Gig 59: The Bernard Bananas Cabaret Show! @ Lass O’Gowrie, Manchester – 23rd May 2012
May 24, 2012 2 Comments
As soon as Peter Slater announced the 5-night run of The Bernard Bananas Cabaret Show!, I knew I’d be going along to watch. Pete – one of the creators of SAS Comedy – is one of my favourite comedians. He fits into the genre of comedy that I like to call “acting daft”. It’s a genre that might not actually exist, but it’s one that really appeals to me as an audience member and as a performer. For me, daftness equates to pure joy, and it’s something I hope I can inject more into my own act(s). Anyway, you can imagine how pleased I was when Pete asked me to do a guest spot on the middle show of the run. (In case you’re not sure, the answer is “very”.)
I decided to go with Den Kodd for the show. Part of me would have liked to have given a run out to Gary Barlow, as it’s been ages since I’ve ‘done’ him, and feel like he needs an outing. In the end, I stuck with Den\Terry because I’ve had a busy few weeks and, since I’ve done this act in my previous two gigs (Gig 57 and Gig 58), I wouldn’t have to cram anything new into my head. I also wanted to do it again because Gig 57 felt a little off (I was trying new material) and Gig 58 was a total death, so I wanted to make sure I could still make it funny. I arrived at the Lass at 8 o’clock and for about 20 minutes, it looked like my new status as the Jonah of comedy was going to persist as there was no audience. Luckily, some good folks (6 of them) did show up, so it would at least go ahead. And, as Pete mentioned, it’s quite usual for Edinburgh audiences to be in the single figures, so if you can make a handful of people laugh then you’re probably doing something right.
The show lasted just over an hour and I came on about half way through and was scheduled to do ten minutes. I’ve mentioned previously that I usually forget to set my stopwatch, so don’t know how long I’ve done. This time I just looked at the time before going on and that (obvious) strategy (unsurprisingly) worked. I used the same set as Gig 58, only I threw back in my joke about a recently deceased celebrity, even though in my gig diary I claimed that it felt like something I shouldn’t do. Weirdly, a second celebrity died this week who was tangentially referenced in another one of the jokes. I had the idea of doing the first joke, claiming not to want to make fun of someone who had just died and then immediately launch into the second joke. This seemed to make the act of telling the joke the joke, and this got me over any distaste that I may have felt. I was probably over-reacting, anyway, as neither of these jokes references the deaths or makes fun of them. I also ad-libbed a few bits that I really enjoyed; in particular I kept repeating the punchline to my Sean Connery joke, with Terry hoping that this would make the audience “get” it. Overall, I had a lot of fun with the act, but, perhaps partly due to the small audience size, I never really felt like I had them completely won over.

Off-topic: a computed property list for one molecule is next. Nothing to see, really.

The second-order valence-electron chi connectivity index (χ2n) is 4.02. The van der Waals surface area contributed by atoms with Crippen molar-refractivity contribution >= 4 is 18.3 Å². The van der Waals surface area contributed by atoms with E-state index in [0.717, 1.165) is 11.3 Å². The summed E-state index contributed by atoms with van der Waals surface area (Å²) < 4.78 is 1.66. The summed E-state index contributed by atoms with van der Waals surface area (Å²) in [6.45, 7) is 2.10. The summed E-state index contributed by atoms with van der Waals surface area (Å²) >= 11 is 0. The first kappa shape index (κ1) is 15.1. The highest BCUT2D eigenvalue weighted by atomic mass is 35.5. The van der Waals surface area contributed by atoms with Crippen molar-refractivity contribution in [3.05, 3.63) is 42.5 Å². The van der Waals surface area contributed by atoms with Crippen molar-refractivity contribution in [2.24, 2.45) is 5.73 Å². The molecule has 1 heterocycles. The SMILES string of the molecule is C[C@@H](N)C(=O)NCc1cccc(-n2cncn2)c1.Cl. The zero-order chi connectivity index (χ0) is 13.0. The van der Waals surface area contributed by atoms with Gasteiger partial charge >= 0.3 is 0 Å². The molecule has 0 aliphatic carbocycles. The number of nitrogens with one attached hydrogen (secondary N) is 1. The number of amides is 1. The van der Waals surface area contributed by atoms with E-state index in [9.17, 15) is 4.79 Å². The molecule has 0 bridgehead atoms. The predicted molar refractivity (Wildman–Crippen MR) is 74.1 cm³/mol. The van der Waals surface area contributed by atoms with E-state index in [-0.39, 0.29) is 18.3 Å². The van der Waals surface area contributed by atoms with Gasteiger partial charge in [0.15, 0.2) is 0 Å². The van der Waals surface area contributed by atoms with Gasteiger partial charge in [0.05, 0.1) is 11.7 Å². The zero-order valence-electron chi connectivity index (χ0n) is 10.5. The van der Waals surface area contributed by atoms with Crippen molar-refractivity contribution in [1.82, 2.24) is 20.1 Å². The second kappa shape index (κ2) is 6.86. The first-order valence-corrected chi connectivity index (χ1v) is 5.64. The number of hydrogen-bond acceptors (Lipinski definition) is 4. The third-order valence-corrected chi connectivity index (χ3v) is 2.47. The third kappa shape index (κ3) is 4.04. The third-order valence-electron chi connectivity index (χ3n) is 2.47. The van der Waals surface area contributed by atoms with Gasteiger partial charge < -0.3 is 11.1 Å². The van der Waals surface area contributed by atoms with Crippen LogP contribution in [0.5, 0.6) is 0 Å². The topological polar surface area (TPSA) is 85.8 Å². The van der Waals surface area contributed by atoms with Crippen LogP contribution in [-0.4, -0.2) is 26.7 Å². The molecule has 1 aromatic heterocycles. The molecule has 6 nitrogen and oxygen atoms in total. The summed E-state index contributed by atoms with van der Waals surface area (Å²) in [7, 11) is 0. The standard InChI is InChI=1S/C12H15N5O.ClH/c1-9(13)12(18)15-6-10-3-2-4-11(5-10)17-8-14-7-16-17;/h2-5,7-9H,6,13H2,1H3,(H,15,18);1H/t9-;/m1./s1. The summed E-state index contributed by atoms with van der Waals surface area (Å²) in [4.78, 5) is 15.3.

I seem to be going through a period of fairly indifferent gigs at the moment, and it’s a little dispiriting. I’m objective enough to understand that I will go periods like this as I develop as a performer, so I don’t let it get me down too much. I think the hardest thing to deal with is that in my first couple of outings as Den Kodd it worked really well and with the mediocre\terrible reactions that I’ve had in the last couple of weeks, I find it almost impossible to work out where it’s going wrong. With the material largely the same (with some new jokes, but of the same variety), have I changed the emphasis in my performances without knowing in what way? I genuinely don’t know, which is the problem.
In a recent post (see here), I mentioned that I sometimes expect too much in terms of lessons learned following gigs. I think my only option is to keep going, keep working at it and hope that this will lead me to a breakthrough.